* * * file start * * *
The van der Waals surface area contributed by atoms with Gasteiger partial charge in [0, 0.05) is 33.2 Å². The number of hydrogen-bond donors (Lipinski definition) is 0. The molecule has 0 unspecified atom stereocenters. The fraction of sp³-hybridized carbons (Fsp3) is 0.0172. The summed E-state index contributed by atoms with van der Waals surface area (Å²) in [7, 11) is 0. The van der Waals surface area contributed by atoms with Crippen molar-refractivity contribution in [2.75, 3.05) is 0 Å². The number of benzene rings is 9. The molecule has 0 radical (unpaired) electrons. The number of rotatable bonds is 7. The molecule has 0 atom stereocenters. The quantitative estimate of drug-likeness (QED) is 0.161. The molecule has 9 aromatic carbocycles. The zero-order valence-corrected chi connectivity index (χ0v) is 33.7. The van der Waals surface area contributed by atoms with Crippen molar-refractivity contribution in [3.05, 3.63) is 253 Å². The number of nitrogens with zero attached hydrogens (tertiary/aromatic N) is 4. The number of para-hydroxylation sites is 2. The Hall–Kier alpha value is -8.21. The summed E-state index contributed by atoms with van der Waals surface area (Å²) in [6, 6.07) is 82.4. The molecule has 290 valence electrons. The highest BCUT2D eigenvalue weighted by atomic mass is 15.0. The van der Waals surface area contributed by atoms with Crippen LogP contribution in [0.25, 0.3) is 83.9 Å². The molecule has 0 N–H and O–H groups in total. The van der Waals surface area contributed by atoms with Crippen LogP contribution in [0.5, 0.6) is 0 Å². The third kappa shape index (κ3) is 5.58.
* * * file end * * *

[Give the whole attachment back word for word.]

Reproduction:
The van der Waals surface area contributed by atoms with Gasteiger partial charge in [0, 0.05) is 33.2 Å². The number of hydrogen-bond donors (Lipinski definition) is 0. The molecule has 0 unspecified atom stereocenters. The fraction of sp³-hybridized carbons (Fsp3) is 0.0172. The summed E-state index contributed by atoms with van der Waals surface area (Å²) in [7, 11) is 0. The van der Waals surface area contributed by atoms with Crippen molar-refractivity contribution in [2.75, 3.05) is 0 Å². The number of benzene rings is 9. The molecule has 0 radical (unpaired) electrons. The number of rotatable bonds is 7. The molecule has 0 atom stereocenters. The quantitative estimate of drug-likeness (QED) is 0.161. The molecule has 9 aromatic carbocycles. The zero-order valence-corrected chi connectivity index (χ0v) is 33.7. The van der Waals surface area contributed by atoms with Crippen molar-refractivity contribution in [3.05, 3.63) is 253 Å². The number of nitrogens with zero attached hydrogens (tertiary/aromatic N) is 4. The number of para-hydroxylation sites is 2. The Hall–Kier alpha value is -8.21. The summed E-state index contributed by atoms with van der Waals surface area (Å²) in [6, 6.07) is 82.4. The molecule has 290 valence electrons. The highest BCUT2D eigenvalue weighted by atomic mass is 15.0. The van der Waals surface area contributed by atoms with Crippen LogP contribution in [0.25, 0.3) is 83.9 Å². The molecule has 0 N–H and O–H groups in total. The van der Waals surface area contributed by atoms with Crippen LogP contribution in [0.5, 0.6) is 0 Å². The third kappa shape index (κ3) is 5.58.